Hip. The Mil Mi-8 is a Soviet-designed medium twin-turbine transport helicopter


Pravda Report


Published on Apr 9, 2013

The Mil Mi-8 (Russian: Ми-8, NATO reporting name: Hip) is a Soviet-designed medium twin-turbine transport helicopter that can also act as a gunship. The Mi-8 is one of the world's most-produced helicopters, used by over 50 countries. Russia is the main producer and the largest operator of the Mi-8/Mi-17 helicopter.

Mikhail Mil originally approached the soviet government with a proposal to design an all new two engined turbine helicopter after the success of the Mil Mi-4 and the emergence and effectiveness of turbines used in the Mil Mi-6 but the military argued against a new helicopter as they were content with the current Mil Mi-4. To counter this Mikhail Mil proposed the new helicopter was more of an update to new turbine engines rather than an entirely new helicopter which the council of ministers decreed shall be built. Due to the position of the engine, this enabled Mikhail Mil to justify redesigning the entire front half of the aircraft around the single engine (designed by Alexander Ivchenko originally made for fixed wing aircraft as all other soviet helicopter turbines had been up to that point).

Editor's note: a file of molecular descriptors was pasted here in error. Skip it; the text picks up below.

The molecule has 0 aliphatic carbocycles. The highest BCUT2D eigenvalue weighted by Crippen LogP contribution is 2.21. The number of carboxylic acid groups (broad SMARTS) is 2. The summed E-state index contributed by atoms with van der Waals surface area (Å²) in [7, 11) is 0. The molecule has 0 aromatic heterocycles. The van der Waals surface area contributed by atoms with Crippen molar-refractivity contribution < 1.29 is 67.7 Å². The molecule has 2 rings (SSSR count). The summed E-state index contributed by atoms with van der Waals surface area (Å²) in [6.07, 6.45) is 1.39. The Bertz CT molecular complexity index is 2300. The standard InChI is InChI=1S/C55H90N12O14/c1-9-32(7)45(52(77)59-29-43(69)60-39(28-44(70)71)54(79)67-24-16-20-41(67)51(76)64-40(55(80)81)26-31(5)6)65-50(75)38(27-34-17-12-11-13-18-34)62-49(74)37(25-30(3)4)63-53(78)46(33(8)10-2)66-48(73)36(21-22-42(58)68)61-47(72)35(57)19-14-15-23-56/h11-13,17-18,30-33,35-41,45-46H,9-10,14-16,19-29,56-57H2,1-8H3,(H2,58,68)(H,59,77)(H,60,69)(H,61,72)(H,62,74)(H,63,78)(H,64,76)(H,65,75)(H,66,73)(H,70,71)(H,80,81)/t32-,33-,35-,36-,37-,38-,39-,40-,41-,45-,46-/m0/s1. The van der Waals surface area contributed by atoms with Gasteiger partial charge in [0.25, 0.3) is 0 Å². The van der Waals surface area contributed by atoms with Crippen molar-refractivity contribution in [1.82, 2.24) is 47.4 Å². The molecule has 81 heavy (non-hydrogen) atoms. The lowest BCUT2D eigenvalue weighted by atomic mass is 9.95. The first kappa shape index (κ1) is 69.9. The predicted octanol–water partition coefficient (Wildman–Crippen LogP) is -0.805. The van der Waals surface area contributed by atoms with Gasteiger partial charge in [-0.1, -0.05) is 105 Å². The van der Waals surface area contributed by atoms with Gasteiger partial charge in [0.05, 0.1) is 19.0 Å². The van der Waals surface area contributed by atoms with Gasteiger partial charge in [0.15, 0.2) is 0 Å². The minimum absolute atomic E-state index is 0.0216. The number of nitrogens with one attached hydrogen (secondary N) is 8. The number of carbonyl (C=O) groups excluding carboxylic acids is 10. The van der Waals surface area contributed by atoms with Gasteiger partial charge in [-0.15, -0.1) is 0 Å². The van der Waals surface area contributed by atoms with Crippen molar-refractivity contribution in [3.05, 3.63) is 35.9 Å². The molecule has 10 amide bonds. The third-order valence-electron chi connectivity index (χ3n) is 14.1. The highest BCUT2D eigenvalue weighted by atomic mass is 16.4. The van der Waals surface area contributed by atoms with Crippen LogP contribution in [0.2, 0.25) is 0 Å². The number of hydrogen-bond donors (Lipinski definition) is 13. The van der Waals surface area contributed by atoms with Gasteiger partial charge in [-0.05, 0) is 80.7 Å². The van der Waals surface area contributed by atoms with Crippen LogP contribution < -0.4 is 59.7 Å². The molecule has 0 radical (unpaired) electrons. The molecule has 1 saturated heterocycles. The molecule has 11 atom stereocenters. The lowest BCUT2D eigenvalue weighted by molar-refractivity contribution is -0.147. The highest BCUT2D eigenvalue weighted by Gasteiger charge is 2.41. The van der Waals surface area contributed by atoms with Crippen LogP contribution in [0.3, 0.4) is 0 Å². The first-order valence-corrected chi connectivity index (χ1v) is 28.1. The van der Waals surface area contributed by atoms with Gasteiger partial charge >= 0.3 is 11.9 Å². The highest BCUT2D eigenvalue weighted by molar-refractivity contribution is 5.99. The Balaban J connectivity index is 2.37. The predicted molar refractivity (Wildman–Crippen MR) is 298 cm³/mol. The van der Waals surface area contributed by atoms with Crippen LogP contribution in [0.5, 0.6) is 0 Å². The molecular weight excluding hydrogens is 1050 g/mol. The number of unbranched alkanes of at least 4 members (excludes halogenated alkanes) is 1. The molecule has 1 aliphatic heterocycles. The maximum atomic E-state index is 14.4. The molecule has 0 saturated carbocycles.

The Soviet military originally showed little interest in the Mi-8 until the Bell UH-1's involvement in the vietnam war became widely publicised as a great asset to the United States, allowing troops to move swiftly in and out of a battlefield and throughout the country. It was only then that the soviet military rushed a troop carrying varient of the Mil Mi-8 into production. It was introduced into the Soviet Air Force by 1967 as the Mi-8.
There are numerous variants, including the Mi-8T which is armed with rockets and anti-tank guided missiles, in addition to carrying 24 troops. The Mil Mi-17 export version is employed by around 20 countries; its equivalent in Russian service in the Mi-8M series. The only visible difference between the mi-8 and mi-17 is that the tail rotor is on the starboard side (right side) of the mi-8, whereas in mi-17 it is on the port side. Also mi-17 also has some improved armour plating for its crew. The naval Mil Mi-14 and attack Mil Mi-24 are also derived from the Mi-8. The Mi-8 remains in production in 2009.

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